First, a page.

Dec 8, 2013
Former U.S Air Force chief of staff calls for more F-22s for the service.
Retired USAF Chief of Staff Michael Moseley said he still believes that ending F-22 production was a catastrophic mistake that has crippled the US and allies' deterrence posture.
The US Department of Defense announced the decision to end F-22 production at 187 aircraft after Gen Moseley left office, in April 2009.
Gen Moseley and former USAF Secretary Michael Wynne - who was also asked to resign - had argued that a total of 381 fighters were needed to maintain 'air dominance' over hostile territory.
Speaking on 5 December, Gen Moseley said he had no regrets about his vocal advocacy, and, if anything, said he wished he had fought harder.
He noted that before he left the USAF, the unit price of the F-22 was poised to fall under a new multi-year contract that.
While the F-35A has been designed as a multi-role fighter with a greater emphasis on air-to-ground roles, the F-22 is mainly viewed as an air superiority fighter, using long-range radar, missiles, and an internal gun to enter hostile airspace to destroy enemy fighters. Although the USAF does have a long-term plan for increasing the F-22's air-to-ground capabilities.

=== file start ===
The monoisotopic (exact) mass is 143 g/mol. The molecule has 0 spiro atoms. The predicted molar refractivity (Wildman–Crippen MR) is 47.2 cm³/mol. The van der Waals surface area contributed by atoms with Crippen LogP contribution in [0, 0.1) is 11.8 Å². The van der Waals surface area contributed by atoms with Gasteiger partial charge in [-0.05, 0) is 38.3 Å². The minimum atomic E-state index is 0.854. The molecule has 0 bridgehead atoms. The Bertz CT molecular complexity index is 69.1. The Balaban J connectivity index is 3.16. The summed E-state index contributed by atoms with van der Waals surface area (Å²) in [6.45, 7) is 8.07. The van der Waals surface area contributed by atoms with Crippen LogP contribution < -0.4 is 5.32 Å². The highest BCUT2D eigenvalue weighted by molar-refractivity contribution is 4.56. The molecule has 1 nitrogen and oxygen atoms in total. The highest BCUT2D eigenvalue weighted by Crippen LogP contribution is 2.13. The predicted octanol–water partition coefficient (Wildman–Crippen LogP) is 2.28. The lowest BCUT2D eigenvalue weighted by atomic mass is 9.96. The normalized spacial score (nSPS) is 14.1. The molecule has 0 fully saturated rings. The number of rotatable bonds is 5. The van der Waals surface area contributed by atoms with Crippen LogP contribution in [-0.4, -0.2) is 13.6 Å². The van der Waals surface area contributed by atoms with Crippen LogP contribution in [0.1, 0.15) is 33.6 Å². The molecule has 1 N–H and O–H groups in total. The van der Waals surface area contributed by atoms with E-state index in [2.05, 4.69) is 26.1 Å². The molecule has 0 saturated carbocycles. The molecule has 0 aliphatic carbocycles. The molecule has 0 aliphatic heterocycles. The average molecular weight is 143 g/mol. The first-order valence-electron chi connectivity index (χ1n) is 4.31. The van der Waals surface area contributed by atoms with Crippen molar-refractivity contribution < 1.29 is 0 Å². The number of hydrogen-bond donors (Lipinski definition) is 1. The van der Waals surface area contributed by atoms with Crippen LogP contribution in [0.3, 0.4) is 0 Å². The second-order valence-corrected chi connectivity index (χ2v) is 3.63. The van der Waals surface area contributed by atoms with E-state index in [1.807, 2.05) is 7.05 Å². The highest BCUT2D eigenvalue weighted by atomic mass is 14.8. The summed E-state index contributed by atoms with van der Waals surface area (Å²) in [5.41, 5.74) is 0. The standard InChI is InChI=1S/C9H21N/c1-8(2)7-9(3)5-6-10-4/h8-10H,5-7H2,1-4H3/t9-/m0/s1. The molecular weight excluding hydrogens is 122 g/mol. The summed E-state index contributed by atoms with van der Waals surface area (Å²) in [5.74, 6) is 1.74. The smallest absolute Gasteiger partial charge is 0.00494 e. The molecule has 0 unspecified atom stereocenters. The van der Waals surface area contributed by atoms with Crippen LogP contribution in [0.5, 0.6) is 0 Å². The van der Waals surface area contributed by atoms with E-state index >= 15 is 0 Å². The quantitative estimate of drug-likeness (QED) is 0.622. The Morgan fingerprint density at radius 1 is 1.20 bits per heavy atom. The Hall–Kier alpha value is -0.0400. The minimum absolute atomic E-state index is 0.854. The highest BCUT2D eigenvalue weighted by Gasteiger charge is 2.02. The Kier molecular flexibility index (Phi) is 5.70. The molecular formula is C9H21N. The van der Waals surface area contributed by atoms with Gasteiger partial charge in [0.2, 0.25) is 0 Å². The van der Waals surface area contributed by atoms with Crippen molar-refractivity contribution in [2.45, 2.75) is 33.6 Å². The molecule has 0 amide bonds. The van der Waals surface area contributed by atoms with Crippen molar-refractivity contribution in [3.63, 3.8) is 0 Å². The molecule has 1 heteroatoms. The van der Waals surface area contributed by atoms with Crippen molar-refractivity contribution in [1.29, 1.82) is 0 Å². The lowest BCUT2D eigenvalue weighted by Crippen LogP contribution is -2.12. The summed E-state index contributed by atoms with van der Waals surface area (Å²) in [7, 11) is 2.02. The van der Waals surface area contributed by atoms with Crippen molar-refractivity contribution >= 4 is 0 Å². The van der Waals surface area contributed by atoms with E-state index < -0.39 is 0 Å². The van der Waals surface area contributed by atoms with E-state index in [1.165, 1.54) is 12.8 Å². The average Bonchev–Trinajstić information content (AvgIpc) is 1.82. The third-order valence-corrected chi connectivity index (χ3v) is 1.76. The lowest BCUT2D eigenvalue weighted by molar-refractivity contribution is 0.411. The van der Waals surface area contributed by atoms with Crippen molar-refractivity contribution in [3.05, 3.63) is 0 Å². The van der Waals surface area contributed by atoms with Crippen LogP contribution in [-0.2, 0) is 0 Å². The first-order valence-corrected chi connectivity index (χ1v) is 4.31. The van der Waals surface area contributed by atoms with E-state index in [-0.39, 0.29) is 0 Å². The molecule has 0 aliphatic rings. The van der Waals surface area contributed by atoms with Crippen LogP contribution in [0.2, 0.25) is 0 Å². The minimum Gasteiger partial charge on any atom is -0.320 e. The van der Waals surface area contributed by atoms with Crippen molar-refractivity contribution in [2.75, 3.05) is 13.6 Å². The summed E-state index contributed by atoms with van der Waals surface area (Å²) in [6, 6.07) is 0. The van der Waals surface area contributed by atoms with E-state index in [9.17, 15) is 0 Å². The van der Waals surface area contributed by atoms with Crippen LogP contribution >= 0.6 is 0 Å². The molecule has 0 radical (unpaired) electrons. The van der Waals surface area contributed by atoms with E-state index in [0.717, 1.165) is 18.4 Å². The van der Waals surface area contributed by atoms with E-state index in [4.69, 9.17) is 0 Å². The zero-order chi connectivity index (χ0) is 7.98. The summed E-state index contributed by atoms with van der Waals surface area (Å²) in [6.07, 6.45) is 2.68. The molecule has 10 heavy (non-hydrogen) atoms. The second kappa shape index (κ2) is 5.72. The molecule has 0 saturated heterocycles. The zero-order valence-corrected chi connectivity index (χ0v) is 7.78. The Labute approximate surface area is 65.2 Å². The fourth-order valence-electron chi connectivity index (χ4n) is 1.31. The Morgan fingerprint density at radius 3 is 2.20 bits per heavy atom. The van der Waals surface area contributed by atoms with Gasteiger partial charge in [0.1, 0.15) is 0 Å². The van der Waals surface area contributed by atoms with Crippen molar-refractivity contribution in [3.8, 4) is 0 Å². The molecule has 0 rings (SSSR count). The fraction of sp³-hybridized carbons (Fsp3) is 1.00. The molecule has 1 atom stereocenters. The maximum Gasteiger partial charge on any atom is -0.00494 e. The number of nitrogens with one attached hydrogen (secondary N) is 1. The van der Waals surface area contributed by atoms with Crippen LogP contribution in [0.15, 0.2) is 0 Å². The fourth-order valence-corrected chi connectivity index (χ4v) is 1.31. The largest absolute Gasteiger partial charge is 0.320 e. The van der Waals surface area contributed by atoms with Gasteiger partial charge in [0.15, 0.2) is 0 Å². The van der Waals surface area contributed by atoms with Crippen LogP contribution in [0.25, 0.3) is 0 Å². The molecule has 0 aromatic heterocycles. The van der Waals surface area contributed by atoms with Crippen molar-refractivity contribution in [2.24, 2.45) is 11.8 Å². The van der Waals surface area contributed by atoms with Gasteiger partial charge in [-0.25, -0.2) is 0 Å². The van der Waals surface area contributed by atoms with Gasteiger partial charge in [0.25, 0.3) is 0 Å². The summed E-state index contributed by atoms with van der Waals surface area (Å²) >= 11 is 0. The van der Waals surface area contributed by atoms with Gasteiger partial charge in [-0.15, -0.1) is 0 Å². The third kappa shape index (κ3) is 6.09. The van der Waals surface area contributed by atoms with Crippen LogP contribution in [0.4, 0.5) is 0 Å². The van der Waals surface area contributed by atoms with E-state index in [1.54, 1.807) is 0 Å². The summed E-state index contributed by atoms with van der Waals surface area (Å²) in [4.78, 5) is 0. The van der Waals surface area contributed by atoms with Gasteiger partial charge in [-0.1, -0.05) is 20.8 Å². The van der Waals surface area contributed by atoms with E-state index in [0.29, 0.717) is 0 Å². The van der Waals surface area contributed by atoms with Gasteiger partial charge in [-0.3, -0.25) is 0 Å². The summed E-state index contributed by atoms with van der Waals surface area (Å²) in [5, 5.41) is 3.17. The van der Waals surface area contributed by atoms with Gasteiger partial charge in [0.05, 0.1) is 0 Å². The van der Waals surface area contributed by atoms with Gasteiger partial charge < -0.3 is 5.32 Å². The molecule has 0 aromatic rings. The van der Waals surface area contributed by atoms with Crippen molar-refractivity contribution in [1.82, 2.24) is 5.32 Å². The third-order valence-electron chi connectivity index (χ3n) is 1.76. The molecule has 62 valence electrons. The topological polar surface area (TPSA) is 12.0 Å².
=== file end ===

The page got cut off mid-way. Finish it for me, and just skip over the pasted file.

The USAF faced major pressure from former Secretary of Defense Gates, who questioned the F-22's utility in the benign airspace over Afghanistan and Iraq.
Some speculated that Secretary Gates never employed the F-22 in those theatres simply to make a point about the stealth fighter's limited air-to-ground capabilities in a counterinsurgency campaign. Some USAF officials, however, have noted that while the F-22 is optimised for air superiority, it is in fact a multi-role fighter and there is a roadmap to increase its air-to-ground capability.